Michigan War Studies Review
Reviews, surveys, original essays, and commentary in the field of military studies.
2019-034
22 Apr. 2019
Review by Jan D. Galla, Englewood Cardiac Surgery Associates
The U.S. Intelligence Community
By Jeffrey T. Richelson
7th ed. Boulder, CO: Westview Press, 2016. Pp. xvi, 632. ISBN 978–0–8133–4918–3.
Descriptors: Volume 2019, 20th Century, Intelligence Print Version

"Git thar fustest with the mostest." This often misquoted phrase of an American Confederate general[1] epitomizes the simplest of warfare strategies, but belies the difficulty of knowing where or when to place one's resources or what one will face once there. This is the realm of intelligence experts who ferret out facts to aid in decision-making. But most of the intelligence community is concerned with avoiding or preventing war by gathering secret, confidential, or classified material of one's adversaries (and sometimes allies) in order to better formulate national strategies. The present volume gives a sense of the massive government apparatus dedicated to collecting, processing, disseminating, and using such data. The late Jeffrey Richelson (1949–2017), a former senior fellow of the National Security Archives, compiled this seventh edition of the compendious yet readable U.S. Intelligence Community.


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Sound intelligence has always been essential to successful military operations.[2] But intelligence gathering was not a US priority following World War I; as Secretary of State Henry L. Stimson noted, "Gentlemen do not read each other's mail."[3] The years leading up to World War II, however, saw an increase in intelligence activity and skill in deciphering both diplomatic and military communications that later aided the Allies' war efforts. After the war, President Harry Truman disbanded the OSS (Office of Strategic Services), then "authorized studies of the intelligence apparatus required by the United States in the postwar world" (18). The National Security Act of 1947 led to the establishment of the Central Intelligence Agency (CIA), which the author identifies as the origin of the governmental "business" of intelligence (19).

Richelson explains in meticulous detail the functions of the multitude of US intelligence agencies, including, besides the CIA, the National Security Agency, the National Reconnaissance Office, the National Geospatial-Intelligence Agency, the little-known National Underwater Reconnaissance Office, the Defense Intelligence Agency, and the intelligence branches of the various armed services and civilian departments of the federal government as well as the organization of various Unified Commands within the armed services. He devotes (profusely illustrated) chapters to the varied forms of intelligence—signal, measurement, signature, human—as well as sources, methods of collection, and materials acquisition. He also includes a chapter on information analysis, management, and dissemination.

Discrete sections treat Covert Action, Special Issues (including anti-terror uses of intelligence), Bulk Collection, Transparency Issues and Leaks (on recent developments like the Chelsea Manning and Edward Snowden disclosures), and congressional oversight. Of particular interest is Richelson's contention that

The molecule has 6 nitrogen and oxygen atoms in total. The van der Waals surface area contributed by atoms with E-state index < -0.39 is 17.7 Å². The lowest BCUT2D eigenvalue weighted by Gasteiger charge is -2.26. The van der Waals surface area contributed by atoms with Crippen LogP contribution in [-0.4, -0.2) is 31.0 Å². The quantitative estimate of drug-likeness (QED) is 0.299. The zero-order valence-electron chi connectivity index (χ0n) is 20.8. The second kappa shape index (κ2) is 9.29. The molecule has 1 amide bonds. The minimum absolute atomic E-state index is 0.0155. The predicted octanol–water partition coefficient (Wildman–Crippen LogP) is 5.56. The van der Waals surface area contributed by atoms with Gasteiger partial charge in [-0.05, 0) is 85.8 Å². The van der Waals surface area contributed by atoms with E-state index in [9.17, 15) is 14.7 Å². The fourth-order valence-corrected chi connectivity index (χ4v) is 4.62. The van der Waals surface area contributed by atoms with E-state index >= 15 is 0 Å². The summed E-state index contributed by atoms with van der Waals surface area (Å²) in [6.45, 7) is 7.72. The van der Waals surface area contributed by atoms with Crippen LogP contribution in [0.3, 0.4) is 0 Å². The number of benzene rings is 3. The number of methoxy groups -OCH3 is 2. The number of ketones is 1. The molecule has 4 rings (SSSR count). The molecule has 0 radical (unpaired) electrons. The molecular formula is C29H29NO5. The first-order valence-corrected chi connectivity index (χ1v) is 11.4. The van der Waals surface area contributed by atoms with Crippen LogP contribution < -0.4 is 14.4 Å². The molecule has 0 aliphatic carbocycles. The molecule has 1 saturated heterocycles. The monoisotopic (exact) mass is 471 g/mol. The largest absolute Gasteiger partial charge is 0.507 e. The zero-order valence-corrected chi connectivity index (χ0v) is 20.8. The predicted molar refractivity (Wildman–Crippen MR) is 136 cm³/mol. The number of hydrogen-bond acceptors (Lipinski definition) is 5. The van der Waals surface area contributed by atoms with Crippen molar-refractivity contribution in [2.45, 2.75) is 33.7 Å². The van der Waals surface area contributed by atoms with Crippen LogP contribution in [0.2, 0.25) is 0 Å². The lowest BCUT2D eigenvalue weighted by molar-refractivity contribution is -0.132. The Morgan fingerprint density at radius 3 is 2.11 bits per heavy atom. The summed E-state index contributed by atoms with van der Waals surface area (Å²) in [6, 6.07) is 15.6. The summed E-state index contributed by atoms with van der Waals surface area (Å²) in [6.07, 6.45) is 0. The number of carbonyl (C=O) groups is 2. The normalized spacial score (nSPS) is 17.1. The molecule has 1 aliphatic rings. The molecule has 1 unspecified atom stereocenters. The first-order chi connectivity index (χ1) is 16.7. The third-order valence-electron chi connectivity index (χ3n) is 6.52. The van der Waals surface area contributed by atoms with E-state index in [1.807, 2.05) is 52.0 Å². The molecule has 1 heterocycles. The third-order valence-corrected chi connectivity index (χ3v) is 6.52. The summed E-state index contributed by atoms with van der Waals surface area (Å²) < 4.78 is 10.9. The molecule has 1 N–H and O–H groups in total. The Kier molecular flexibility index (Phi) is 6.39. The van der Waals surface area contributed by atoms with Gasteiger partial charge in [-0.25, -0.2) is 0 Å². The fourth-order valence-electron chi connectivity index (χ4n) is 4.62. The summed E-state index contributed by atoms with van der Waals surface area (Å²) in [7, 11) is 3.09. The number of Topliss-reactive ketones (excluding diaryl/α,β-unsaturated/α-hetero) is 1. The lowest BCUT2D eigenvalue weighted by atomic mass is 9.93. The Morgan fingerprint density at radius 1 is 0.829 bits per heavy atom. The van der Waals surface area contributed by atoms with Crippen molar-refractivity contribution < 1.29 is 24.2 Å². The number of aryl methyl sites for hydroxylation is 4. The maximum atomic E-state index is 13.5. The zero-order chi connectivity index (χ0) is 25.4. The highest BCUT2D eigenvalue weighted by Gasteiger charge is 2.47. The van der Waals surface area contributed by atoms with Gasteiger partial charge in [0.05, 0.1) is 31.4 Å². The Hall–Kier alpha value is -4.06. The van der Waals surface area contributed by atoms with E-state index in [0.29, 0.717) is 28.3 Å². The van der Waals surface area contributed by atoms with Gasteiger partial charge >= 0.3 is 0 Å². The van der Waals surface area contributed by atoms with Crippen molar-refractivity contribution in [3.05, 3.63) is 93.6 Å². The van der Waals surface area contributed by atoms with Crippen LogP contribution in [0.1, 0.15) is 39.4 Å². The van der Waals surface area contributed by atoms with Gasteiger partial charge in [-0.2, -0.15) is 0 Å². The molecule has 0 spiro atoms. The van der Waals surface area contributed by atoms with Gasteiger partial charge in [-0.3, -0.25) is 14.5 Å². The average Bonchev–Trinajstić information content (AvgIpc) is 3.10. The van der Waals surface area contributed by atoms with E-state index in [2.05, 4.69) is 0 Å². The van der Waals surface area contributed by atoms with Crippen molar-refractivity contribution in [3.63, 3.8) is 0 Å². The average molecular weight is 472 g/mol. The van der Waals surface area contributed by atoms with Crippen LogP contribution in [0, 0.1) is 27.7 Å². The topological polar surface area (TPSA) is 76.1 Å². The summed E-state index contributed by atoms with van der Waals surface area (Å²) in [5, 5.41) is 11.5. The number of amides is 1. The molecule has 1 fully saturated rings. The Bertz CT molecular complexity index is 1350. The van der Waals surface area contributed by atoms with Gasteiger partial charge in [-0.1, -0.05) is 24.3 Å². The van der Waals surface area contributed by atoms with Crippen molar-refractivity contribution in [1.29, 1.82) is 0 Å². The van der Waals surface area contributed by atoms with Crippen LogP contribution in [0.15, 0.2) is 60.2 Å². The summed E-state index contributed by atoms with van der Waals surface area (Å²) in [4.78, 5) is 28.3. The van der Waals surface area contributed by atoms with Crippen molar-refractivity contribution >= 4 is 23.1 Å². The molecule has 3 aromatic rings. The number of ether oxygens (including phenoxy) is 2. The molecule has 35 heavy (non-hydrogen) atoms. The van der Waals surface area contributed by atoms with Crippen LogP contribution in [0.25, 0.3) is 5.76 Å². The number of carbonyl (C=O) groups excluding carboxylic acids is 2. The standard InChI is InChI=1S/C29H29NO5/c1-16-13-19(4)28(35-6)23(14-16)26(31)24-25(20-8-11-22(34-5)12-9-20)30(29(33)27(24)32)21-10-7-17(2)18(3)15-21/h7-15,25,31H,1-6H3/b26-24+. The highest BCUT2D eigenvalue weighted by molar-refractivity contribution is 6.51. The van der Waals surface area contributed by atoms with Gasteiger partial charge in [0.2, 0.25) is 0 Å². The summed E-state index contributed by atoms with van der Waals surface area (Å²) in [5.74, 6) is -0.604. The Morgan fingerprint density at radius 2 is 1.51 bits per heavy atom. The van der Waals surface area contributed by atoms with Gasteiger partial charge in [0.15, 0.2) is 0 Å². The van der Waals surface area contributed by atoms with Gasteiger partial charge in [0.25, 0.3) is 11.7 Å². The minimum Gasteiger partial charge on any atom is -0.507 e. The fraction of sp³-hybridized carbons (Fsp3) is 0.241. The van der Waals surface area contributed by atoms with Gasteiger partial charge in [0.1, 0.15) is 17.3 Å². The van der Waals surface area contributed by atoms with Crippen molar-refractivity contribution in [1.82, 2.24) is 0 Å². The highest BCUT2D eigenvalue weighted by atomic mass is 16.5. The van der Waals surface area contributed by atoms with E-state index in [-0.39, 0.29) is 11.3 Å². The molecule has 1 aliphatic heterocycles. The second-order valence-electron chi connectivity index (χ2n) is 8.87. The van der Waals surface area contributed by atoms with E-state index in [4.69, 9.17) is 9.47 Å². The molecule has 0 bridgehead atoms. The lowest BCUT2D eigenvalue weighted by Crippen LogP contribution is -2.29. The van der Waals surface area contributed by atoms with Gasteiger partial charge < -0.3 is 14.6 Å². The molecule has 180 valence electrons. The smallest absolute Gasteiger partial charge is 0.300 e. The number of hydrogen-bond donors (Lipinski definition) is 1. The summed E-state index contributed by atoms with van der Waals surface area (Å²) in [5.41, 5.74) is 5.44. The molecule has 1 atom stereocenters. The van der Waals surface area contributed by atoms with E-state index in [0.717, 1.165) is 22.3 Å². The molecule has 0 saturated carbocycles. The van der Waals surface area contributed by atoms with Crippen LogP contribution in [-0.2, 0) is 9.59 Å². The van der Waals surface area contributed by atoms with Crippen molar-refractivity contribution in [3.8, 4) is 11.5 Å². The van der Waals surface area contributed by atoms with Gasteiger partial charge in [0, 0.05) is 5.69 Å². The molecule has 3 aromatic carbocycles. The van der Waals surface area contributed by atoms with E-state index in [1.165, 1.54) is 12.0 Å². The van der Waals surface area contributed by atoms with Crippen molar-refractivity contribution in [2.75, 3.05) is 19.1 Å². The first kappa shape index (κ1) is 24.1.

as a whole, today's congressional oversight represents a pale legacy when compared to the early days of those commissions, first established as temporary bodies in response to charges of improper CIA domestic activities…. The [current congressional] committees … have a poor record in advancing transparency and declassification and seem to have no real interest in pushing agencies to be more transparent or more responsive with regard to FOIA (Freedom of Information Act) requests or proactive disclosure. Nor have they been transparent about the oversight process. (577)

This may be either objective commentary or the venting of frustrations by a researcher with limited access to classified material he thinks should be public knowledge.

In such an encyclopedic volume, there are naturally errors and infelicities, but those I noticed were mostly minor. The annoying plethora of abbreviations, jargon, and technical terminology is only slightly mitigated by the inclusion of an ample glossary.[4] Richelson's discussion of the U-2 spy plane shot down over Cuba omits the name of the pilot (Rudy Anderson). And there is precious little information about the U-2's successor aircraft, the A-12 (CIA designation)/SR-71 (Air Force designation), and its intelligence-gathering missions, even though "North Korea had made hundreds of attempts to shoot down overflying SR-71s" (530). Neglected here, too, is the abundant popular literature, both online[5] and in print,[6] regarding this aircraft's history and the interagency rivalry over its management.

Although academics and readers seeking an insider's view of the intelligence community will find other texts more illuminating,[7] Jeffrey Richelson's final book belongs on the bookshelf of anyone interested in the study of intelligence gathering and government surveillance.

[1] Jack Hurst, Nathan Bedford Forrest: A Biography (NY: Knopf, 1993) 247.

[2] See, e.g., John Keegan, Intelligence in War: Knowledge of the Enemy from Napoleon to Al-Qaeda (NY: Knopf, 2003) xx, 387.

[3] Henry L. Stinson and McGeorge Bundy, On Active Service in Peace and War (NY: Harper, 1948; also online) 188.

[4] Readers should keep the US Dept. of Defense online Dictionary of Military and Associated Terms at the ready.

[5] E.g., Dan's Blackbird Page.

[6] E.g., Annie Jacobsen, Area 51: An Uncensored History of America's Top Secret Military Base (NY: Back Bay Books, 2011).

[7] See Peter C. Oleson and Robert M. Gates, AFIO's Guide to the Study of Intelligence (Falls Church, VA: Assoc. of Former Intelligence Officers, 2016).

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